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Korean War POWs who defected to China
January 4, 2007 8:37 AM   Subscribe

At the end of the Korean War, James Veneris was an American POW awaiting repatriation. But when his time came, he—along with twenty other Americans and a Briton—declined to leave and chose to cast his lot with Mao and the Chinese Communist Party. Over time, almost all of these men became disillusioned with Marxism and eventually returned to their homelands. The Cold War that informed their decisions has become a chapter in the history books but the story of Western defectors to the Communist bloc is just now being written.
posted by jason's_planet (9 comments total) 4 users marked this as a favorite

 
Lee Harvey Oswald's life followed a similar trajectory.
posted by b1tr0t at 8:57 AM on January 4, 2007


It's really ironic that the image of the tyrannical, devious Communists was that they would create Manchurian candidates. Instead, they sent them to work in pulp factories.
posted by dhartung at 10:42 AM on January 4, 2007


What a great story, thanks for the link!
posted by eparchos at 12:32 PM on January 4, 2007


Lee Harvey Oswald's life followed a similar trajectory.

Good point. His defection and life in the Eastern bloc would make good material for another FPP of its own.

Instead, they sent them to work in pulp factories.

Well, would you trust a defector with an important position?

What a great story, thanks for the link!

You're welcome! I'm glad you liked it!
posted by jason's_planet at 1:02 PM on January 4, 2007


That 4th link seemed more interested in dumping on John Walker Lindh than the Korean POWs so I just quit reading.
posted by wrapper at 7:12 PM on January 4, 2007


I read an interview with Veneris in a Chinese magazine a while back, which was the first I'd heard of these men. There's a recent picture of him and his wife, and one of him as a prisoner of war, in this Chinese article. There's an interview with Howard Adams, the other man who stayed, online here. It says he ended up as an English teacher at Shandong Medical University in the latter years of his working life, but sounds like he was at the same factory as Veneris for a while, and they were sent to university in Beijing together.
Absolutely fascinating story on so many levels - like how his 1940s English colloquialisms were preserved, and the hand-wringing back home about how someone could choose commie China over the US. Not read the PDF yet, but the articles also seem not to mention that a lot of the men who chose to stay were black, from what I read. You can imagine other reasons why the US of the time wasn't so appealing。
Have to agree with wrapper about the whole tenor of how that last story is written too.
posted by Abiezer at 8:28 PM on January 4, 2007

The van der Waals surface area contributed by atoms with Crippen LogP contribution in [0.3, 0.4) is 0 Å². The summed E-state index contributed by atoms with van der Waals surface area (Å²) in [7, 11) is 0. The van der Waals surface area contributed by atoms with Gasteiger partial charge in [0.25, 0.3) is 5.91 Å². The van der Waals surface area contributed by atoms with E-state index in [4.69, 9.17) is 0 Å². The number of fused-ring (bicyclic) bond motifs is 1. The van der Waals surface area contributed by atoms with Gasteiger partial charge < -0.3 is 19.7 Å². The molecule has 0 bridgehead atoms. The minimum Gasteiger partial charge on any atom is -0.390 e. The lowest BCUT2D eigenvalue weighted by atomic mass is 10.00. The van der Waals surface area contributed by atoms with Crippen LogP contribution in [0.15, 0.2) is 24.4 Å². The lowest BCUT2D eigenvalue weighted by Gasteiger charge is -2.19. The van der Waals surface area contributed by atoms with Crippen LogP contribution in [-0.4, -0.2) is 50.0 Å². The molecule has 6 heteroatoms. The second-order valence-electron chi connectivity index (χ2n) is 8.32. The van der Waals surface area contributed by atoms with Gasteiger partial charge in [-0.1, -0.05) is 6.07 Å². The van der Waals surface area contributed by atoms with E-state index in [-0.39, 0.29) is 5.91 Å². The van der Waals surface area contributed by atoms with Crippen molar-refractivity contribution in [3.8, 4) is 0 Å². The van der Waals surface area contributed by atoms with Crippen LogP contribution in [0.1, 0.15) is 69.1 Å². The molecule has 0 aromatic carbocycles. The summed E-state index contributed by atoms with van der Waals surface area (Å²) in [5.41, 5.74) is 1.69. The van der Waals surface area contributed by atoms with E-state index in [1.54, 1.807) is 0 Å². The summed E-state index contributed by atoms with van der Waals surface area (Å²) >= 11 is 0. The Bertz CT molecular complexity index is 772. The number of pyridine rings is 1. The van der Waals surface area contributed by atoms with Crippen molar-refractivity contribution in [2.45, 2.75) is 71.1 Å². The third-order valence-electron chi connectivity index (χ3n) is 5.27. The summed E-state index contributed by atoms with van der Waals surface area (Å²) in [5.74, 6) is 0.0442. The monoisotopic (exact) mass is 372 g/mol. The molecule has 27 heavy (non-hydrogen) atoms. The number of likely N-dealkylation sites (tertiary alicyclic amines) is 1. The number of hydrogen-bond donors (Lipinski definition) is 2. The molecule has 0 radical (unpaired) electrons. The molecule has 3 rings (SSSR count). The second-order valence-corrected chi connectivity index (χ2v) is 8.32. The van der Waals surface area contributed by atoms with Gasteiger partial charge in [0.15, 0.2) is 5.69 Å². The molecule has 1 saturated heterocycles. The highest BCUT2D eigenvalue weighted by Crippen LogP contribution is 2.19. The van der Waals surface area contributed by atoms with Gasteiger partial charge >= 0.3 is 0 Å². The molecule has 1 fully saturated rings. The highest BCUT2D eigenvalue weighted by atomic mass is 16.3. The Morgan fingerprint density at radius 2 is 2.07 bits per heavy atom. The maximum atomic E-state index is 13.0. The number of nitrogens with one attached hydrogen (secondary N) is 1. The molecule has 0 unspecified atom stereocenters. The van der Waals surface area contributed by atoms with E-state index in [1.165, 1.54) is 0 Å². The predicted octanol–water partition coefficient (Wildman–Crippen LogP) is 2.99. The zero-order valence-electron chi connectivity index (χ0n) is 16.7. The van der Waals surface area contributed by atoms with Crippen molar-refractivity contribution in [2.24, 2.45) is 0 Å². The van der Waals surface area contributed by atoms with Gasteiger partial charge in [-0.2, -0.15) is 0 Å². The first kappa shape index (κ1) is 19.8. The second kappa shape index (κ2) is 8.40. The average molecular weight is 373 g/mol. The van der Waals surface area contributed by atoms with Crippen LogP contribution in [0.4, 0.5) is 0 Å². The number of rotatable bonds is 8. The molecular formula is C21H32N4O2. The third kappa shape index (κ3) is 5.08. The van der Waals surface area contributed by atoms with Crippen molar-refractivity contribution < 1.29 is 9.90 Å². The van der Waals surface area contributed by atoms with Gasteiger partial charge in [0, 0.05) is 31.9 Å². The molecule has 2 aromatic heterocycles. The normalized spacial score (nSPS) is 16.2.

Some more pics here. Mr Veneris was still serving a purpose for the Party hacks at the People's Daily in 2000.
posted by Abiezer at 8:36 PM on January 4, 2007


Great post and moving story jason's_planet, thought about it all day. Like Abiezer, I felt it was fascinating on many levels, including Veneris being caught in a cultural and linguistic time warp with his English. I could relate to that with the mere decade I spent in India from 1975 to the end of '85. I wish Veneris had written a book about his life or that somebody would help him write his story. What he must have seen and lived through all those years!
posted by nickyskye at 10:41 PM on January 4, 2007


that 4th link seemed more interested in dumping on John Walker Lindh

I guess the reporter had to have a hook to draw the audience in to read a story on an otherwise obscure topic. But that is a legitimate criticism.


Absolutely fascinating story on so many levels - like how his 1940s English colloquialisms were preserved, and the hand-wringing back home about how someone could choose commie China over the US. Not read the PDF yet, but the articles also seem not to mention that a lot of the men who chose to stay were black, from what I read. You can imagine other reasons why the US of the time wasn't so appealing。


Thanks! The CPUSA had tens of thousands of members at the end of WWII and probably hundreds of thousands of sympathizers. McCarthyism didn't occur in a vacuum, in other words. They were reacting to something. They exaggerated the scale and scope of American Communism BUT there were Communists out there in the factories, on the docks, in the ranks of infantrymen. There were probably more than 21 guys in the services who sympathized with North Korea and China. The ones in the article just happened to be captured and took the opportunity to defect.

Thanks for the additional links, Abeizer.

Great post and moving story jason's_planet, thought about it all day. Like Abiezer, I felt it was fascinating on many levels, including Veneris being caught in a cultural and linguistic time warp with his English.

Thanks, nickyskye!

He did return to the States for a short visit in '76 but returned to China. I guess it had been too long and he had become too acclimated to life in the PRC.

He's probably stuck in a cultural time warp as well. I read another article about the guy who defected in '65, the one with a kidnapped Japanese wife. (I think that's who it was.) A reporter asked him what surprised him about life in America after forty years in North Korea. He said he was surprised to see so many black policeman and surprised that there were so many restrictions on smoking.
posted by jason's_planet at 9:47 AM on January 6, 2007


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